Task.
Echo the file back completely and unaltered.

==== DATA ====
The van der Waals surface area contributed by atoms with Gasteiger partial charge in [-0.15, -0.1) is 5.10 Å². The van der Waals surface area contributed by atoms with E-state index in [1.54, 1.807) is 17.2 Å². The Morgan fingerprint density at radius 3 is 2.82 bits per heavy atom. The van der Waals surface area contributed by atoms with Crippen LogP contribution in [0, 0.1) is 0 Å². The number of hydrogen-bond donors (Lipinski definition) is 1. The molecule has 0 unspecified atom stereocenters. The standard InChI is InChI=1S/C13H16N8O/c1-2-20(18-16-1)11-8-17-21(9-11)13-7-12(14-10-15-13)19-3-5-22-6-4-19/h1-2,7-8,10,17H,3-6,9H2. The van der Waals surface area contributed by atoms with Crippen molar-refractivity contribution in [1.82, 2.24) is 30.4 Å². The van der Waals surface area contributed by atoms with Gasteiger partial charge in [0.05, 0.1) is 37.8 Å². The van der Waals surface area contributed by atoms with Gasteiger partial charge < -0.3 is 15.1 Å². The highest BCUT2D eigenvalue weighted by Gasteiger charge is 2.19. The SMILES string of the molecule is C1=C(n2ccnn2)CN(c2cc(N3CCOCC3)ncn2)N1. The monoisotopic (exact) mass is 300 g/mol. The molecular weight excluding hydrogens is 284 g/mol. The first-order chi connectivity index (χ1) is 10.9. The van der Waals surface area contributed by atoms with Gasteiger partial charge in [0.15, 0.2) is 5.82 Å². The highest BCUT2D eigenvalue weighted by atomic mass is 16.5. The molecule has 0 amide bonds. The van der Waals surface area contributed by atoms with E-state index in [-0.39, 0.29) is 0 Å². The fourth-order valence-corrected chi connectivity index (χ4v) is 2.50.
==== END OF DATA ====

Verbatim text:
The van der Waals surface area contributed by atoms with Gasteiger partial charge in [-0.15, -0.1) is 5.10 Å². The van der Waals surface area contributed by atoms with E-state index in [1.54, 1.807) is 17.2 Å². The Morgan fingerprint density at radius 3 is 2.82 bits per heavy atom. The van der Waals surface area contributed by atoms with Crippen LogP contribution in [0, 0.1) is 0 Å². The number of hydrogen-bond donors (Lipinski definition) is 1. The molecule has 0 unspecified atom stereocenters. The standard InChI is InChI=1S/C13H16N8O/c1-2-20(18-16-1)11-8-17-21(9-11)13-7-12(14-10-15-13)19-3-5-22-6-4-19/h1-2,7-8,10,17H,3-6,9H2. The van der Waals surface area contributed by atoms with Crippen molar-refractivity contribution in [1.82, 2.24) is 30.4 Å². The van der Waals surface area contributed by atoms with Gasteiger partial charge in [0.05, 0.1) is 37.8 Å². The van der Waals surface area contributed by atoms with Gasteiger partial charge < -0.3 is 15.1 Å². The highest BCUT2D eigenvalue weighted by Gasteiger charge is 2.19. The SMILES string of the molecule is C1=C(n2ccnn2)CN(c2cc(N3CCOCC3)ncn2)N1. The monoisotopic (exact) mass is 300 g/mol. The molecular weight excluding hydrogens is 284 g/mol. The first-order chi connectivity index (χ1) is 10.9. The van der Waals surface area contributed by atoms with Gasteiger partial charge in [0.15, 0.2) is 5.82 Å². The highest BCUT2D eigenvalue weighted by atomic mass is 16.5. The molecule has 0 amide bonds. The van der Waals surface area contributed by atoms with E-state index in [-0.39, 0.29) is 0 Å². The fourth-order valence-corrected chi connectivity index (χ4v) is 2.50.